As each freeze thaw cycle comes and goes real deterioration of the brick takes place and by the time the problem manifest the damage has already been done. Large portions of the wall area will have 'brick face de-lamination' and many more areas you can't see will have de-lamination but will be held together by the paint. So a close inspection for damage will be necessary.

Now you not only have your ongoing paint maintenance to deal with but deteriorated brick repairs must be done as well.

So you can see how the seemingly simple remedy of painting your bricks to change its color can have far reaching implications and consequences. If you must go this route then I would suggest that you contact a local masonry repair expert for his advice on how to protect your masonry before painting and how to proceed with the painting process.

About the Author

Michael Olding is tradesman and consultant in the field of restorations and repairs and currently operates a restoration and repair business in Cincinnati, Ohio. He is also a Master in the field of masonry construction, restorations and repairs.

In addition he is a writer and speaker as well as a marketing, training and business consultant for the contracting industry. If you interested in his services he may be contacted by visiting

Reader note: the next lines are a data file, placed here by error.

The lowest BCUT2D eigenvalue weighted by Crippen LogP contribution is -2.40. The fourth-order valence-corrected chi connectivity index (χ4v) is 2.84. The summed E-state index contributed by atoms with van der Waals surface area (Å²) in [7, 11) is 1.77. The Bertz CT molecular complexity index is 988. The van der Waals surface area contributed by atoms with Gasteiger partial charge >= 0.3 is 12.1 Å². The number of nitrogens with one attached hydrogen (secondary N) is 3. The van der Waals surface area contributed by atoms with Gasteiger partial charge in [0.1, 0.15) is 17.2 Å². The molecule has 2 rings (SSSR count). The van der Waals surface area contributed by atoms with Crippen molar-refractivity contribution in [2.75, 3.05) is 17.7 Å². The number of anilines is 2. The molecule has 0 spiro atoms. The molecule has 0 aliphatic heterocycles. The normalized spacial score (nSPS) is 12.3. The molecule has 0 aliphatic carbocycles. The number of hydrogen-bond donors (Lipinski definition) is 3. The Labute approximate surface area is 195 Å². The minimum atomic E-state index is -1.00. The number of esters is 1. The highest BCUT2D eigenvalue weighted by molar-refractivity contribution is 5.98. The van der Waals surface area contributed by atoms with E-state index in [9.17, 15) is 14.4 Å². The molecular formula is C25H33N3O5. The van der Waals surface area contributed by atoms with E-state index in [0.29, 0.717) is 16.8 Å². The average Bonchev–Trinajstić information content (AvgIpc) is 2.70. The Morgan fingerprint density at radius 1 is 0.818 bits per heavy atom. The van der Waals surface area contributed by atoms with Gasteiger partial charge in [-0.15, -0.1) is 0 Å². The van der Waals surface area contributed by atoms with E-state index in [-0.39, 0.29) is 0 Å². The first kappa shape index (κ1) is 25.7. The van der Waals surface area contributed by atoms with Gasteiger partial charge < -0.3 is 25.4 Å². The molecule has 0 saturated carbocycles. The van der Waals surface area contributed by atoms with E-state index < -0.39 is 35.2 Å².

Article Source:

Editor's Comments

Michael Olding knows what he is talking about. Go to his website and look at the serious repairs he has performed. He knows what it costs when neglected brickwork gets ugly.

That said, look at the houses on his site. None are painted. Water damage happens because structural problems allow too much water to collect where it shouldn't. Usually that has something to do with shifting foundations, or a water drain that funnels water onto a wall instead of onto the ground, or some similar, significant source of water intrusion. Paint may exacerbate the problem, but the problem would be significant even without the paint.

He is correct to say that paint will seal water in. But to every wall there is an inside as well. A brick wall will allow some water to seep inside. A painted wall will have less water seeping inside, unless that water is coming from some significant source that can bypass the paint. Hairline cracks in paint, absent other sources of water intrusion, are not going to cause a moisture problem. What little water that comes in from hairline crack will makes its way to the inside, same as before the paint, but there will be less of it. So, the normal amount of water intrusion that happens after painting brick will have an exit path. It is not inevitably going to try to force its way back out through the paint.

Also remember that most modern brick walls are really brick veneer, with an air gap between the brick and the block or concrete, and weep holes at the bottom. Water coming in will drain out through the weep holes. That is what they are there for.

This is not to entirely discount his advice. It is a permanent change, so it should not be taken lightly, nor should you use a coat of paint to cover up masonry problems. If you already have damage to your bricks consult an expert before taking the step of painting brick.